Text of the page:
Sci Review: An overview of binary taste–taste interactions

Few words about of this science paper

Dr. Russell S.J. Keast

Current employment: Deakin University, AU

Research interests: Professor Keast’s research is primarily concerned with the sense of taste and it’s role with food choice. Using sensory evaluation techniques combined with nutritional assessment, the majority of Professor Keast’s published research has focused on understanding the taste system, in particular how knowledge of taste may be associated with dietary consumption and development of diet-related disease.

Awards: New Jersey Pharmaceutical Association Award for research on bitterness inhibition.

Deakin University

Dr. Paul Breslin

Current employment: Rutgers University, USA

Research interests: Professor Keast’s research is primarily focused on genetic basis of human oral perception and its impact on nutrient intake. on taste perception with an emphasis on taste discrimination, taste enhancement and suppression, and taste localization. He also studies oral irritation, mouthfeel, and astringency. The interactions among gustation, chemesthesis, and olfaction that comprise flavor are the topic of an ongoing research program that includes fMRI as a tool to understand regional brain involvement.

Awards: Over 17 awards. One of latest:

2016 Bill & Melinda Gates Award for Ameliorating Bitterness of Pharmaceuticals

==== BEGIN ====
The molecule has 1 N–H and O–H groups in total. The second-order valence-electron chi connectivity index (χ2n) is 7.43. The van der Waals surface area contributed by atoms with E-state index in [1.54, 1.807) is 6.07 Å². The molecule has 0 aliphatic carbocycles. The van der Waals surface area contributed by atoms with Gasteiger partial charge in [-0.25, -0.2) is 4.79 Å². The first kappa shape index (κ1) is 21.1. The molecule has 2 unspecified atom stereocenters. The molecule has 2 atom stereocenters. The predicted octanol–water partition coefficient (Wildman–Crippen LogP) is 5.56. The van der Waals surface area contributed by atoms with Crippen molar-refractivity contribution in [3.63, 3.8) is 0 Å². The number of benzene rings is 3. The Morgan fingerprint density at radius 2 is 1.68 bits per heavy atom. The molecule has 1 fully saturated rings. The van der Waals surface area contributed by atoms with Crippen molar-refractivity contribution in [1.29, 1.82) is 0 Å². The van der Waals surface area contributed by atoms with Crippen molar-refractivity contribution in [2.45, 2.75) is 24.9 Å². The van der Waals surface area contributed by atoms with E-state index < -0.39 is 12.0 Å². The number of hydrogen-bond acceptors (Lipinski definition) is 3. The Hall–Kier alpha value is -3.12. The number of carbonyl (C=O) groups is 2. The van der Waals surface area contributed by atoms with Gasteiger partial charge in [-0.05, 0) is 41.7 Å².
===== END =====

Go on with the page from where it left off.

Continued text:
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Paper abstract

The human gustatory system is capable of identifying five major taste qualities: sweet, sour, bitter, salty and savory (umami), and perhaps several sub-qualities. This is a relatively small number of qualities given the vast number and structural diversity of chemical compounds that elicit taste. When we consume a food, our taste receptor cells are activated by numerous stimuli via several transduction pathways. An important food-related taste question which remains largely unanswered is: How do taste perceptions change when multiple taste stimuli are presented together in a food or beverage rather than when presented alone? The interactions among taste compounds is a large research area that has interested electrophysiologists, psychophysicists, biochemists, and food scientists alike. On a practical level, taste interactions are important in the development and modification of foods, beverages or oral care products. Is there enhancement or suppression of intensity when adding stimuli of the same or different qualities together? Relevant psychophysical literature on taste–taste interactions along with selected psychophysical theory is reviewed. We suggest that the position of the individual taste stimuli on the concentration-intensity psychophysical curve (expansive, linear, or compressive phase of the curve) predicts important interactions when reporting enhancement or suppression of taste mixtures.